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In 1993, TV Guide named Stewart the Best Dramatic Television Actor of the 1980s. As a result of his wartime experience during the Dunkirk evacuation, his father suffered from what was then known as combat fatigue (related to what is now known as post-traumatic stress disorder).in the West Riding of Yorkshire, England, to Gladys (née Barrowclough), a weaver and textile worker, and Alfred Stewart, a regimental sergeant major in the British Army. In a 2008 interview, Stewart said, "My father was a very potent individual, a very powerful man, who got what he wanted.From 1994 to 2002, he also portrayed Picard in the films Star Trek Generations (1994), Star Trek: First Contact (1996), Star Trek: Insurrection (1998) and Star Trek: Nemesis (2002); and in Star Trek: Deep Space Nines pilot episode "Emissary", and received a 1995 Screen Actors Guild Award nomination for "Outstanding Performance by a Male Actor in a Drama Series".When asked in 2011 for the highlight of his career, he chose Star Trek: The Next Generation, because "it changed everything [for me]." He has also said he is very proud of his work on Star Trek: The Next Generation, for its social message and educational impact on young viewers.Stewart's other film and television roles include the flamboyantly gay Sterling in the 1995 film Jeffrey and King Henry II in The Lion in Winter, for which he received a Golden Globe Award nomination for his performance and an Emmy Award nomination for executive-producing the film.He portrayed Captain Ahab in the 1998 made-for-television film version of Moby Dick, receiving an Emmy Award nomination and Golden Globe Award nomination for his performance.In the event, he effectively reprised the part as Professor Charles Xavier – a grand, deep-voiced, bald English guy – in the X-Men films.He commented that he would never have joined The Next Generation had he known that it would air for seven years: "No, no. And looking back now it still frightens me a little bit to think that so much of my life was totally devoted to Star Trek and almost nothing else." Stewart has played the role in seven feature films (X-Men, X2, X-Men: The Last Stand, X-Men Origins: Wolverine, The Wolverine, X-Men: Days of Future Past and Logan) and voiced the role in several video games (X-Men Legends, X-Men Legends II, and X-Men: Next Dimension).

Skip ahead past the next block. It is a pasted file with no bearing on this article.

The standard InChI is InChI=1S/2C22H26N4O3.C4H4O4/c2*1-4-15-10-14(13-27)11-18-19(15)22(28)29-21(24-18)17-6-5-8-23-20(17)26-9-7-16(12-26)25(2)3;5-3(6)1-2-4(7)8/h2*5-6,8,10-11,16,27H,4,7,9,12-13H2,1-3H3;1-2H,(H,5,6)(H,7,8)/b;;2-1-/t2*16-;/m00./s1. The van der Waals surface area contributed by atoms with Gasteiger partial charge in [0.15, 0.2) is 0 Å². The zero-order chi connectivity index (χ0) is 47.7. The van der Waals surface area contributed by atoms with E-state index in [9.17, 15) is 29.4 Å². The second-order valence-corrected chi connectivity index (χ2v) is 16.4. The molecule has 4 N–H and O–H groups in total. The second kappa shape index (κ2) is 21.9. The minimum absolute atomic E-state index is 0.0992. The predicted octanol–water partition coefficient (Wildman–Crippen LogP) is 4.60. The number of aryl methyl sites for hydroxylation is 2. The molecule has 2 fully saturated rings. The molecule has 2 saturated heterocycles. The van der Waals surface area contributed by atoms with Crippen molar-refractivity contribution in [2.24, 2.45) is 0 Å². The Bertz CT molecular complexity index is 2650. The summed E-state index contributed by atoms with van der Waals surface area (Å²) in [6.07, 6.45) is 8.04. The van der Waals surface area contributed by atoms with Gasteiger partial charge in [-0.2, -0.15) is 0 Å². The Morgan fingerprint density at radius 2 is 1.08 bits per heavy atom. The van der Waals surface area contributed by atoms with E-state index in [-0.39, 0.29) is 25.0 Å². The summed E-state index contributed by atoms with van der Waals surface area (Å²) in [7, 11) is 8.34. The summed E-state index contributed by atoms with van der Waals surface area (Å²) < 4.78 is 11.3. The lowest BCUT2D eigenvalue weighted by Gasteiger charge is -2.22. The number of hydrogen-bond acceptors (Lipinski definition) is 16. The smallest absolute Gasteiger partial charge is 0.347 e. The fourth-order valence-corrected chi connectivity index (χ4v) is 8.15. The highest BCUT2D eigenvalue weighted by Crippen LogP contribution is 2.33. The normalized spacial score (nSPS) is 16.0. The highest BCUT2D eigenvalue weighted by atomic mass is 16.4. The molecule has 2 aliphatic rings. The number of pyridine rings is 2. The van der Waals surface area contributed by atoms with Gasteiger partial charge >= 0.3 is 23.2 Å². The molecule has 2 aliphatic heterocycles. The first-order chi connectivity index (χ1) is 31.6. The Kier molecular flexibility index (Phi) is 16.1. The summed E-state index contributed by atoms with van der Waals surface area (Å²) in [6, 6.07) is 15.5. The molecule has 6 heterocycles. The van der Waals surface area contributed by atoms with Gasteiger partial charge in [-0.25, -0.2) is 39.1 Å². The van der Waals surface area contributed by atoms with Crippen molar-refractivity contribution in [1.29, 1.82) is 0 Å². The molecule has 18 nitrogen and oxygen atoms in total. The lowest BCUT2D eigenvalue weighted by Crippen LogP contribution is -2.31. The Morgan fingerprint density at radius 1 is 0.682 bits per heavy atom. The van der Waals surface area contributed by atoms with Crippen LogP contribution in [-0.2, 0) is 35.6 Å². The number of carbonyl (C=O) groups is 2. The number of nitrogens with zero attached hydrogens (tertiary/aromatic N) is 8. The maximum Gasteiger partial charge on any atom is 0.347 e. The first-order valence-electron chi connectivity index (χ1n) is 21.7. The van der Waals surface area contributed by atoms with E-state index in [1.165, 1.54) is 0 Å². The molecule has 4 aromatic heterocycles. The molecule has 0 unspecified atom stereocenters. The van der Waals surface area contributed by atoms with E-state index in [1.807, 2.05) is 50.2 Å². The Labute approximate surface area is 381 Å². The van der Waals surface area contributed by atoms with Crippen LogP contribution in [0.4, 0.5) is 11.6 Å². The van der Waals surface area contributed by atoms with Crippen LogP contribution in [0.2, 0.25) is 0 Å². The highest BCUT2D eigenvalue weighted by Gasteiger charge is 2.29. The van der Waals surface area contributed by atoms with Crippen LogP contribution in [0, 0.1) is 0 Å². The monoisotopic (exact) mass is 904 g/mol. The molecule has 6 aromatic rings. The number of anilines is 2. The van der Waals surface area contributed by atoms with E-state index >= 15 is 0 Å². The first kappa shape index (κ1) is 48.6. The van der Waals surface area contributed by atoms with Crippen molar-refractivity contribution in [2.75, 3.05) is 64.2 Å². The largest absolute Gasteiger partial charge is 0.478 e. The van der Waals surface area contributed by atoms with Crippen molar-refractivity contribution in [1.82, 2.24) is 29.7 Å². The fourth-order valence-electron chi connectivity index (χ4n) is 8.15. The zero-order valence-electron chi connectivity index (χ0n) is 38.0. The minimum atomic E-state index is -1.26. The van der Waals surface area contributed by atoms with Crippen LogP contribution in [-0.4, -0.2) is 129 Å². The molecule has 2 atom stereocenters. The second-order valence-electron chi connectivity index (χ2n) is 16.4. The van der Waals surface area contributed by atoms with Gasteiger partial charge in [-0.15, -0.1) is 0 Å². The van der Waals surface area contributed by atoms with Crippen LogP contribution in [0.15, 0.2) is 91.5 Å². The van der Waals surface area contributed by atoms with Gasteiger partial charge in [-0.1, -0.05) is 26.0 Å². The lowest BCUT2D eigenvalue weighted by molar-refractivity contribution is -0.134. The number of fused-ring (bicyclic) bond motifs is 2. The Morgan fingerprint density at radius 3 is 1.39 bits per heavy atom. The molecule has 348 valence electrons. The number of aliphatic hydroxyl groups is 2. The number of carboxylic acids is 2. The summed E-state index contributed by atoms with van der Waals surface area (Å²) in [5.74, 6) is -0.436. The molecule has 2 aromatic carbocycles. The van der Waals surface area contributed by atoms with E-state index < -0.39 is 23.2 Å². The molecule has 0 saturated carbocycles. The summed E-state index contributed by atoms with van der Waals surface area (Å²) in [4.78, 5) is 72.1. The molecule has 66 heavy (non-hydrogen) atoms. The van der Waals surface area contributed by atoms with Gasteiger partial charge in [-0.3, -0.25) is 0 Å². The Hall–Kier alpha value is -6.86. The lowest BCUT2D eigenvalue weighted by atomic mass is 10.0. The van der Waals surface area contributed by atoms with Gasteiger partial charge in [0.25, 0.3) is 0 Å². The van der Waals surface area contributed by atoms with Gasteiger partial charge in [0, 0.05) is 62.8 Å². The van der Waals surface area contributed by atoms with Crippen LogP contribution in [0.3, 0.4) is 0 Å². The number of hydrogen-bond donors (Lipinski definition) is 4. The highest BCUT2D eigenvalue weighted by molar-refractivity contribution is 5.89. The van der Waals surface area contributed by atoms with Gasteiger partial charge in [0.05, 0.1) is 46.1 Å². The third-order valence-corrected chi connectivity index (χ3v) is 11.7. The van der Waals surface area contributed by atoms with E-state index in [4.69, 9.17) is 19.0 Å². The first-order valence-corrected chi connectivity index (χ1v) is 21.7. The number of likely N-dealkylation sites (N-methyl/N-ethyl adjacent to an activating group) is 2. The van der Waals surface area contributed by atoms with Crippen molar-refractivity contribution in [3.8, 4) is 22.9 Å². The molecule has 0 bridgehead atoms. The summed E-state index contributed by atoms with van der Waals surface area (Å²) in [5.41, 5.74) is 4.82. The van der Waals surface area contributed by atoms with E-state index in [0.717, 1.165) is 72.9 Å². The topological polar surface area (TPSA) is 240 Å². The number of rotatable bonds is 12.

No director in Hollywood wanted to cast this grand, deep-voiced, bald English guy because everybody knew he was Picard and couldn't possibly be anybody else.Stewart announced that he is leaving the X-Men film franchise after Logan, which is the final time he plays the role.In 2011, Stewart appeared in the feature-length documentary The Captains alongside William Shatner (who played Star Trek Captain James Kirk) – Shatner also wrote and directed the film.Stewart's first major screen roles were in BBC-broadcast television and film during the mid-late 1970s, including Hedda, and the I, Claudius miniseries.In the 1980s, Stewart began working in American television and film, with roles such as Captain Jean-Luc Picard in Star Trek: The Next Generation and its successor films, as Professor Charles Xavier in the X-Men series of superhero films, the lead of the Starz TV series Blunt Talk, and voice roles such as CIA Deputy Director Avery Bullock in American Dad! Having remained with the Royal Shakespeare Company, in 2008 Stewart played King Claudius in Hamlet on the West End and won a second Olivier Award. Stewart's father served with the King's Own Yorkshire Light Infantry and was regimental sergeant major of the 2nd Battalion, Parachute Regiment during the Second World War, having previously worked as a general labourer and as a postman.